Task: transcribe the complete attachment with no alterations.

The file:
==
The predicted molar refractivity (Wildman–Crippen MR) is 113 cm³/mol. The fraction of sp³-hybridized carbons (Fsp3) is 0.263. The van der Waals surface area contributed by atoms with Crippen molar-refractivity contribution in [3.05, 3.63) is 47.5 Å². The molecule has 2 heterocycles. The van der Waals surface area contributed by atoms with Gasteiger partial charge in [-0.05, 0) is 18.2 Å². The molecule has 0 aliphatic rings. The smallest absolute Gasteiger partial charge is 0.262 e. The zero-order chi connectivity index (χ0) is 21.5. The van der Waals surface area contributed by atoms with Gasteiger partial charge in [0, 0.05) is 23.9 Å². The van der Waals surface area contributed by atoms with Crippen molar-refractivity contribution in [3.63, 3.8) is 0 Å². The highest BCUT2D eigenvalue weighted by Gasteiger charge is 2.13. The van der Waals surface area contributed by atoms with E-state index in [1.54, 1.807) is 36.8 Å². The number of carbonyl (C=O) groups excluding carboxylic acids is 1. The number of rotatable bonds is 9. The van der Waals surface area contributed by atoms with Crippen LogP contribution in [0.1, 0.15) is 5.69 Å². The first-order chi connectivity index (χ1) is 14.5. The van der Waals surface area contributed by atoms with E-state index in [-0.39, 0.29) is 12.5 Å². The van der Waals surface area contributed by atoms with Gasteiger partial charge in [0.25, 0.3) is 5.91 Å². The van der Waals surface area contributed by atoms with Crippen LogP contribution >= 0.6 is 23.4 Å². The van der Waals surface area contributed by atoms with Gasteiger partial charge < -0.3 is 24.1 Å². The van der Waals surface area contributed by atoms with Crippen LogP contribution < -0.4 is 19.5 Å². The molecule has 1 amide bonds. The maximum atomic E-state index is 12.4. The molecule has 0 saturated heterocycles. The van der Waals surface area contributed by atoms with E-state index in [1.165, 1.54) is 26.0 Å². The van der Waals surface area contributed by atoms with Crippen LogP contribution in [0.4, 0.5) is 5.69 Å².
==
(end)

The predicted molar refractivity (Wildman–Crippen MR) is 113 cm³/mol. The fraction of sp³-hybridized carbons (Fsp3) is 0.263. The van der Waals surface area contributed by atoms with Crippen molar-refractivity contribution in [3.05, 3.63) is 47.5 Å². The molecule has 2 heterocycles. The van der Waals surface area contributed by atoms with Gasteiger partial charge in [-0.05, 0) is 18.2 Å². The molecule has 0 aliphatic rings. The smallest absolute Gasteiger partial charge is 0.262 e. The zero-order chi connectivity index (χ0) is 21.5. The van der Waals surface area contributed by atoms with Gasteiger partial charge in [0, 0.05) is 23.9 Å². The van der Waals surface area contributed by atoms with Crippen molar-refractivity contribution in [3.63, 3.8) is 0 Å². The highest BCUT2D eigenvalue weighted by Gasteiger charge is 2.13. The van der Waals surface area contributed by atoms with E-state index in [1.54, 1.807) is 36.8 Å². The number of carbonyl (C=O) groups excluding carboxylic acids is 1. The number of rotatable bonds is 9. The van der Waals surface area contributed by atoms with Crippen LogP contribution in [0.1, 0.15) is 5.69 Å². The first-order chi connectivity index (χ1) is 14.5. The van der Waals surface area contributed by atoms with E-state index in [-0.39, 0.29) is 12.5 Å². The van der Waals surface area contributed by atoms with Gasteiger partial charge in [0.25, 0.3) is 5.91 Å². The van der Waals surface area contributed by atoms with Crippen LogP contribution >= 0.6 is 23.4 Å². The van der Waals surface area contributed by atoms with Gasteiger partial charge < -0.3 is 24.1 Å². The van der Waals surface area contributed by atoms with Crippen LogP contribution < -0.4 is 19.5 Å². The molecule has 1 amide bonds. The maximum atomic E-state index is 12.4. The molecule has 0 saturated heterocycles. The van der Waals surface area contributed by atoms with E-state index in [1.165, 1.54) is 26.0 Å². The van der Waals surface area contributed by atoms with Crippen LogP contribution in [0.4, 0.5) is 5.69 Å².